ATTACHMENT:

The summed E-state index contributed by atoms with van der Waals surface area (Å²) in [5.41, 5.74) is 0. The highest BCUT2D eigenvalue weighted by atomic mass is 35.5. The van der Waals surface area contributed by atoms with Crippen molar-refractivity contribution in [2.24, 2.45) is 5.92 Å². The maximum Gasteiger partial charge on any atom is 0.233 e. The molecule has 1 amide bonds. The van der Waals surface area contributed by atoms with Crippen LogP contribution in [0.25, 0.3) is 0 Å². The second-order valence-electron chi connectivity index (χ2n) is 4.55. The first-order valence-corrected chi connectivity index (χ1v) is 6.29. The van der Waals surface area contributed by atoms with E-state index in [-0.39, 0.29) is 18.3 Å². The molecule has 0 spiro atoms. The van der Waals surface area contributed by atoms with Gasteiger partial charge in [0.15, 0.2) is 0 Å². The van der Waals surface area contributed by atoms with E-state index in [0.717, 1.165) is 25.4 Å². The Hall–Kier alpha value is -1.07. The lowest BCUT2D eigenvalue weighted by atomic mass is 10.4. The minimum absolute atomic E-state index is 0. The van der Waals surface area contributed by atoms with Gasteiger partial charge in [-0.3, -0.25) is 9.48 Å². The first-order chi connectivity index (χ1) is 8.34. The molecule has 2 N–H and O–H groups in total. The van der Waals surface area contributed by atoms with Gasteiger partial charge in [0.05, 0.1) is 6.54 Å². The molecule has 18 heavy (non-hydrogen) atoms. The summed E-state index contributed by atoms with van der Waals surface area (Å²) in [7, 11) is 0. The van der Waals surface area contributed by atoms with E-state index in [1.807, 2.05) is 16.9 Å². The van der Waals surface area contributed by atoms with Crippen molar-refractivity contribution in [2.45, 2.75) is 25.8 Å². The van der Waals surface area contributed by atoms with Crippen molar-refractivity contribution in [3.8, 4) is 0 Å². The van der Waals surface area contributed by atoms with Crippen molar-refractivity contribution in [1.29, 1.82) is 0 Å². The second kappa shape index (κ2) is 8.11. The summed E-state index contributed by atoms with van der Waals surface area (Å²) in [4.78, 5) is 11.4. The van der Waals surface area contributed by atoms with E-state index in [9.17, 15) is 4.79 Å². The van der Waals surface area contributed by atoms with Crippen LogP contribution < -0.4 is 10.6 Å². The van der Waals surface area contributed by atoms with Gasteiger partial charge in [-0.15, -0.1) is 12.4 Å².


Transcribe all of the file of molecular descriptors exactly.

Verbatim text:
The summed E-state index contributed by atoms with van der Waals surface area (Å²) in [5.41, 5.74) is 0. The highest BCUT2D eigenvalue weighted by atomic mass is 35.5. The van der Waals surface area contributed by atoms with Crippen molar-refractivity contribution in [2.24, 2.45) is 5.92 Å². The maximum Gasteiger partial charge on any atom is 0.233 e. The molecule has 1 amide bonds. The van der Waals surface area contributed by atoms with Crippen LogP contribution in [0.25, 0.3) is 0 Å². The second-order valence-electron chi connectivity index (χ2n) is 4.55. The first-order valence-corrected chi connectivity index (χ1v) is 6.29. The van der Waals surface area contributed by atoms with E-state index in [-0.39, 0.29) is 18.3 Å². The molecule has 0 spiro atoms. The van der Waals surface area contributed by atoms with Gasteiger partial charge in [0.15, 0.2) is 0 Å². The van der Waals surface area contributed by atoms with E-state index in [0.717, 1.165) is 25.4 Å². The Hall–Kier alpha value is -1.07. The lowest BCUT2D eigenvalue weighted by atomic mass is 10.4. The minimum absolute atomic E-state index is 0. The van der Waals surface area contributed by atoms with Gasteiger partial charge in [-0.3, -0.25) is 9.48 Å². The first-order chi connectivity index (χ1) is 8.34. The molecule has 2 N–H and O–H groups in total. The van der Waals surface area contributed by atoms with Gasteiger partial charge in [0.05, 0.1) is 6.54 Å². The molecule has 18 heavy (non-hydrogen) atoms. The summed E-state index contributed by atoms with van der Waals surface area (Å²) in [7, 11) is 0. The van der Waals surface area contributed by atoms with E-state index in [1.807, 2.05) is 16.9 Å². The van der Waals surface area contributed by atoms with Crippen molar-refractivity contribution in [2.45, 2.75) is 25.8 Å². The van der Waals surface area contributed by atoms with Crippen molar-refractivity contribution in [3.8, 4) is 0 Å². The van der Waals surface area contributed by atoms with Crippen molar-refractivity contribution in [1.29, 1.82) is 0 Å². The second kappa shape index (κ2) is 8.11. The summed E-state index contributed by atoms with van der Waals surface area (Å²) in [4.78, 5) is 11.4. The van der Waals surface area contributed by atoms with E-state index in [9.17, 15) is 4.79 Å². The van der Waals surface area contributed by atoms with Crippen LogP contribution < -0.4 is 10.6 Å². The van der Waals surface area contributed by atoms with Gasteiger partial charge in [-0.15, -0.1) is 12.4 Å².